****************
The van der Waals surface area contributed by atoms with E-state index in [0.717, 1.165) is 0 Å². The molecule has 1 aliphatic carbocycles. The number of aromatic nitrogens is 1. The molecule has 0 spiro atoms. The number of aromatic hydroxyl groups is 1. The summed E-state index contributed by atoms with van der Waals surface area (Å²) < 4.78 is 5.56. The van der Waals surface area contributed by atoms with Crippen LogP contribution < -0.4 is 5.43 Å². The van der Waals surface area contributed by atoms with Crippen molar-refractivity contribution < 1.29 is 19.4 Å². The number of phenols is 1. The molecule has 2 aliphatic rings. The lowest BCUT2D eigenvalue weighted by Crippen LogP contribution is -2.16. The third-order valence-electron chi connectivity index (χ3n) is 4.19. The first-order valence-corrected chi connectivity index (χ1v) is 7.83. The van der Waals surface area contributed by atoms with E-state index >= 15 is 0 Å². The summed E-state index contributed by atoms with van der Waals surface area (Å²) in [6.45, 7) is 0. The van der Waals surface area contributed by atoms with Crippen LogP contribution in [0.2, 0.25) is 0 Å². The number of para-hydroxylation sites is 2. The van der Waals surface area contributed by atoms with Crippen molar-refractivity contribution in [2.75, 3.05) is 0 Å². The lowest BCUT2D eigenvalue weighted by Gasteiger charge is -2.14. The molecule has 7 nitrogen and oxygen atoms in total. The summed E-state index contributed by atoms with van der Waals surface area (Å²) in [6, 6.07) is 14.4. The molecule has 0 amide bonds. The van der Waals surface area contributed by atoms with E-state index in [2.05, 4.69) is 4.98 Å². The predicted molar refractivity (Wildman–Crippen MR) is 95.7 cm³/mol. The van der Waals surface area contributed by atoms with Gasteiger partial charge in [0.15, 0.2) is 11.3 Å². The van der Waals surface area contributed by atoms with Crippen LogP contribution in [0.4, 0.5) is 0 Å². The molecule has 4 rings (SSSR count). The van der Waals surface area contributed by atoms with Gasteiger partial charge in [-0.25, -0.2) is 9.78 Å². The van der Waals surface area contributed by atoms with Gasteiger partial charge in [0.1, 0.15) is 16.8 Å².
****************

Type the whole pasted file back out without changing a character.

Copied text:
The van der Waals surface area contributed by atoms with E-state index in [0.717, 1.165) is 0 Å². The molecule has 1 aliphatic carbocycles. The number of aromatic nitrogens is 1. The molecule has 0 spiro atoms. The number of aromatic hydroxyl groups is 1. The summed E-state index contributed by atoms with van der Waals surface area (Å²) < 4.78 is 5.56. The van der Waals surface area contributed by atoms with Crippen LogP contribution < -0.4 is 5.43 Å². The van der Waals surface area contributed by atoms with Crippen molar-refractivity contribution < 1.29 is 19.4 Å². The number of phenols is 1. The molecule has 2 aliphatic rings. The lowest BCUT2D eigenvalue weighted by Crippen LogP contribution is -2.16. The third-order valence-electron chi connectivity index (χ3n) is 4.19. The first-order valence-corrected chi connectivity index (χ1v) is 7.83. The van der Waals surface area contributed by atoms with E-state index >= 15 is 0 Å². The summed E-state index contributed by atoms with van der Waals surface area (Å²) in [6.45, 7) is 0. The van der Waals surface area contributed by atoms with Crippen LogP contribution in [0.2, 0.25) is 0 Å². The number of para-hydroxylation sites is 2. The van der Waals surface area contributed by atoms with Crippen molar-refractivity contribution in [2.75, 3.05) is 0 Å². The lowest BCUT2D eigenvalue weighted by Gasteiger charge is -2.14. The molecule has 7 nitrogen and oxygen atoms in total. The summed E-state index contributed by atoms with van der Waals surface area (Å²) in [6, 6.07) is 14.4. The molecule has 0 amide bonds. The van der Waals surface area contributed by atoms with E-state index in [2.05, 4.69) is 4.98 Å². The predicted molar refractivity (Wildman–Crippen MR) is 95.7 cm³/mol. The van der Waals surface area contributed by atoms with Gasteiger partial charge in [0.15, 0.2) is 11.3 Å². The van der Waals surface area contributed by atoms with Crippen LogP contribution in [0.4, 0.5) is 0 Å². The molecule has 4 rings (SSSR count). The van der Waals surface area contributed by atoms with Gasteiger partial charge in [-0.25, -0.2) is 9.78 Å². The van der Waals surface area contributed by atoms with Gasteiger partial charge in [0.1, 0.15) is 16.8 Å².